McCourt assistant professor NaLette Brodnax left a promising career in finance to address some of the inequalities that have been prevalent in schools for decades. Her latest research reveals how magnet schools address the racial disparity in suspension rates.
There has been a sharp focus on the Achievement Gap for almost 20 years. Thanks in part to the passage of the No Child Left Behind Act of 2001, a vast amount of data has been collected on American students — from attendance and graduation rates to discipline outcomes. Evidence shows that the inequalities from almost two decades ago still persist, particularly around race and discipline.
In partnership with Karin Kitchens (PhD‘17), an assistant professor at Virginia Tech, Dr. NaLette Brodnax conducted a new research study to test whether magnet schools — public schools offering specialized curriculum and programming — suspend Black students at the same rates as their White peers.
A unique data set leads to a significant finding
The study focused on a singular cohort of 7th and 8th grade students in Tulsa Public Schools, a large, urban school district with more than 40,000 students and magnet schools that date back to the 1970s. A rich data set — uniquely combining administrative information about the students, schools attended and suspension records with timing, nature of the offense and punishment received — helped the research team uncover a significant finding: Magnet schools do not just improve discipline outcomes for Black students, they close the racial gap in suspension rates.
To help contextualize their findings, the researchers used data from the Civil Rights Data Collection to identify suspension rates for Black and White students in middle school across the US. They found that, “nationally, magnet schools have lower suspension rates than traditional schools.”
According to Dr. Brodnax, “few studies have analyzed data at all three levels: infraction, student, and school. This study documents the phenomenon that magnet schools are different in a really important way. We want students to be treated the same for the same infraction, and not seeing a difference in punishment based on race is significant.”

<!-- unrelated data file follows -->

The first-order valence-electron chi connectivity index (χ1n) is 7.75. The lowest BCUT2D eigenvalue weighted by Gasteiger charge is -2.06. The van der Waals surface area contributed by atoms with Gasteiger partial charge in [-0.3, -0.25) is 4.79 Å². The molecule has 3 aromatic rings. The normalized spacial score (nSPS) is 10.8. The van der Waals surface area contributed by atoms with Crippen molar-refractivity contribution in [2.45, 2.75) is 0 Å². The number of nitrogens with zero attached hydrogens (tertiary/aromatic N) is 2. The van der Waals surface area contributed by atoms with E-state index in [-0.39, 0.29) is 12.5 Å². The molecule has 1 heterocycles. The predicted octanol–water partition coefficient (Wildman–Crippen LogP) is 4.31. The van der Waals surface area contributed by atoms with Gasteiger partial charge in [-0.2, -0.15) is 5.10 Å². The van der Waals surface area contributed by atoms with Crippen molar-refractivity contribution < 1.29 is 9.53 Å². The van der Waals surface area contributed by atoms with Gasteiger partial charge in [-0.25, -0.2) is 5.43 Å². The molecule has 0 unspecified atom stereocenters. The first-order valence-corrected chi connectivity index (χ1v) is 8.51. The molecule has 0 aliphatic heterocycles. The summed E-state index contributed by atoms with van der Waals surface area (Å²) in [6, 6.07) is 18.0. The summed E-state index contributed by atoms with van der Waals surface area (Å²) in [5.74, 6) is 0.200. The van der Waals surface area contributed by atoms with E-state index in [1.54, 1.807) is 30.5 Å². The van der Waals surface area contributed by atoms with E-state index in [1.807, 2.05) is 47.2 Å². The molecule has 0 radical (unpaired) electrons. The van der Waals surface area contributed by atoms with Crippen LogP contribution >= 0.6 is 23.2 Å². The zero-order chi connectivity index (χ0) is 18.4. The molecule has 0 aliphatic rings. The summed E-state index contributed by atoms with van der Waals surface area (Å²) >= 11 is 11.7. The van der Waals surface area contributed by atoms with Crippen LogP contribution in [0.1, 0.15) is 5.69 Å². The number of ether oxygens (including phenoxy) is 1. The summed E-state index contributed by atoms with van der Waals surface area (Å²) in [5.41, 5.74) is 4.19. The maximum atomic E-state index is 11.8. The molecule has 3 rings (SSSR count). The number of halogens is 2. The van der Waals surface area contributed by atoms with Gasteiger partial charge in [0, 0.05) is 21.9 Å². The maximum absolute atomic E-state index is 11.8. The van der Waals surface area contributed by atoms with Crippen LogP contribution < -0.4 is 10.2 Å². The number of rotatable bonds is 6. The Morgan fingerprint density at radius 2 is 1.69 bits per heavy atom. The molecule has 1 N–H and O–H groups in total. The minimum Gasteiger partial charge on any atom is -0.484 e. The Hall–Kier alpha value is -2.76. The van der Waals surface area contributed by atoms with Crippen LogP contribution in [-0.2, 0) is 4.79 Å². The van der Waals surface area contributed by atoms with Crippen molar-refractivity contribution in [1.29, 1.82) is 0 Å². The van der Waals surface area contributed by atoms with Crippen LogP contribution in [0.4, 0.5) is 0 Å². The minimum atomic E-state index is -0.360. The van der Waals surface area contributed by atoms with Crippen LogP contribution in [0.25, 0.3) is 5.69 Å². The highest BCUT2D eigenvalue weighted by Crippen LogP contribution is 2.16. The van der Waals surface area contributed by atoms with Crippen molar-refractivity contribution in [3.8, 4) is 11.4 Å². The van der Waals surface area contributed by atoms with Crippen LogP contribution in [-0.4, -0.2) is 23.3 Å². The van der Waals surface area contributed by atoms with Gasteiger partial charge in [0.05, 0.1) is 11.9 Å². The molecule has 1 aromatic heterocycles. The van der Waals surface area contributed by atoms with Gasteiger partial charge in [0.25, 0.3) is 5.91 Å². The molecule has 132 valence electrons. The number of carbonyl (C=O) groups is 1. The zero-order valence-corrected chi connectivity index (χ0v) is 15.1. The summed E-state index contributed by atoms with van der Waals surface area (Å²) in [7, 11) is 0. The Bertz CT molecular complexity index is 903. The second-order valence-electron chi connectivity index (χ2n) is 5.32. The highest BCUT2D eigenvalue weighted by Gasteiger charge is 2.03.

How magnet schools are closing the racial gap in discipline
Research has proven that the disparity in Black-White suspension rates appears as early as pre-K and only widens with each additional year of school. While Black students enrolled in magnet schools are suspended at similar rates as their White peers, the report describes a more familiar and worrisome pattern of racial differences in suspensions at traditional schools. For students who are suspended, the researchers found that magnet schools are less punitive than traditional schools.
There are a number of evidence-based factors that contribute to the racial gap in discipline — from composition of staff and teacher training to school policies and long-standing systemic racism. According to the report, on average, Tulsa magnet schools have more teachers with master’s degrees and more years of experience compared with traditional schools. They are also serving shorter suspensions, so “students’ behavior is addressed in a way that is less likely to impact their academic progress.”
Evolving the traditional school approach
Tulsa magnet schools were established as a remedy for school segregation, with racial integration as the ultimate goal, and continue to generate positive outcomes for students today.
“Traditional school administrators don’t have agency over students’ individual differences — social capital, socioeconomic status and parental involvement — so it’s important for them to look at the factors within their control,” says Dr. Brodnax. “This study gives schools a magnifying glass to learn and evolve their staffing, policies and perspectives, all of which have an impact on discipline outcomes.”